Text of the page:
But there was another sort of incumbency advantage. In a small state like Maine, relationships matter a lot and it’s not at all unusual for voters to have met their senators. Collins built up relationships over many years and she was a safe harbor for undecided voters.

Moreover, Sara Gideon was just not that well known before the campaign, making it easier to define her negatively. In part, that’s because Maine has legislative term limits so no one serves in the legislative leadership very long.

One line of attack against Gideon was that she hadn’t done anything to deal with the pandemic while Collins delivered for Maine. There had in fact been a legislative package passed before the Maine Legislature went home. Then when Gideon and other legislative leaders tried to bring the Maine Legislature back into session, Republican legislators refused.

And when Collins went after Gideon on this and on taxes, her husband’s law firm receiving a PPP loan while Gideon criticized the program, her husband’s troubled real estate venture that didn’t pay local taxes for a time, Gideon’s handling of a rumor about a Democratic state legislator’s interactions with underage girls, and various policies, Gideon didn’t have a reservoir of public knowledge and goodwill to withstand the attacks.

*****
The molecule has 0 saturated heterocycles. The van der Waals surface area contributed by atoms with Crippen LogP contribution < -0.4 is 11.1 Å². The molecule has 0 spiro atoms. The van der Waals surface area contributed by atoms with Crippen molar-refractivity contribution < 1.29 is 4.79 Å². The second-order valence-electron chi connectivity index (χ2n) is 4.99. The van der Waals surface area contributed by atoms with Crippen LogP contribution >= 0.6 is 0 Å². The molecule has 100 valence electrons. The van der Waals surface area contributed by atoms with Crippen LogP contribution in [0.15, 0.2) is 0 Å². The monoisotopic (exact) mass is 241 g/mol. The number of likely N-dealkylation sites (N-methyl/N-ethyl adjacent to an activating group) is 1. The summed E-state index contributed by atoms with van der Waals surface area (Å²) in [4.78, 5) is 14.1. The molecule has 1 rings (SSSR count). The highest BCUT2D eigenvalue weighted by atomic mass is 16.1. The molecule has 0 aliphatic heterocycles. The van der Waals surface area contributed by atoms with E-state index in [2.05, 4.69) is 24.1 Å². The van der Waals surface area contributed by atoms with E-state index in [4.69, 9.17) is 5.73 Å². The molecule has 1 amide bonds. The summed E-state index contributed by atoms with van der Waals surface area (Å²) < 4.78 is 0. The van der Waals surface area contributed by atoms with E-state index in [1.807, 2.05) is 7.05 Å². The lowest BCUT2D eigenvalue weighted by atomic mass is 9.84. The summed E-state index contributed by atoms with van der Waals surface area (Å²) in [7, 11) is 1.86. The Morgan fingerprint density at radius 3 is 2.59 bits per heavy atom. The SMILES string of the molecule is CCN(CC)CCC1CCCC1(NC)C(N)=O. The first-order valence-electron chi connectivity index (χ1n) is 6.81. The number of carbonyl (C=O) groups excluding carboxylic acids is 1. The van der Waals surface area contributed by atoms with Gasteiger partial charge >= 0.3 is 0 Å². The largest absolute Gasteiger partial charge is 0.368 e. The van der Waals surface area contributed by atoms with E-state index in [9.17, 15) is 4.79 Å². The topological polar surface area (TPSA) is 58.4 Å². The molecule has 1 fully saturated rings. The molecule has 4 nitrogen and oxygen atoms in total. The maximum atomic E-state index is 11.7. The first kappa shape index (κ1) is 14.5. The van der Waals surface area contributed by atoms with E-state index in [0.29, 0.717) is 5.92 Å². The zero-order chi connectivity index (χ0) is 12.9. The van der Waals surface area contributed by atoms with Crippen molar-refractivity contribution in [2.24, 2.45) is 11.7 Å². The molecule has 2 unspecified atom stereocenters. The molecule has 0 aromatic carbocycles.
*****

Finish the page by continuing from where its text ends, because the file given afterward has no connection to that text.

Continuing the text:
Gideon had another hurdle. It is a commonplace observation in Maine that candidates from the more northern, rural second congressional district typically have an easier time winning than those from the first district. Democrat Sara Gideon, unlike Collins, not only lives in the first district but grew up in Rhode Island. This may not seem all that far away from Maine — after all, both are in New England — but it can and probably did matter.

Something else that made Gideon seem “other” was her parentage, which included a father who immigrated from India. The Collins campaign certainly never raised this. But the issue showed up in social media posts with comments about Gideon’s skin color.

The Collins campaign used ads that pointed out the senator’s northern, native Maine roots and portrayed Gideon as a wealthy outsider. As the Portland Press Herald noted, “Of the 36 municipalities that gave Gideon a double-digit margin of victory, 30 were in the 1st District, and all of the rest were coastal towns in Waldo and Hancock counties, plus Orono.” Collins did especially well in rural areas, areas which one pollster acknowledged may not have been well captured in their data.

Collins had some critical high profile endorsers. One was Republican Bill Cohen, who Collins worked for when Cohen represented ME-2, before Cohen was a senator and then Secretary of Defense under Bill Clinton. Cohen, who challenged Presidents Nixon and Reagan, visits Maine fairly frequently and has tended to endorse Democratic presidential candidates in recent years, touted Collins’ credentials and held that her integrity had been unfairly impugned.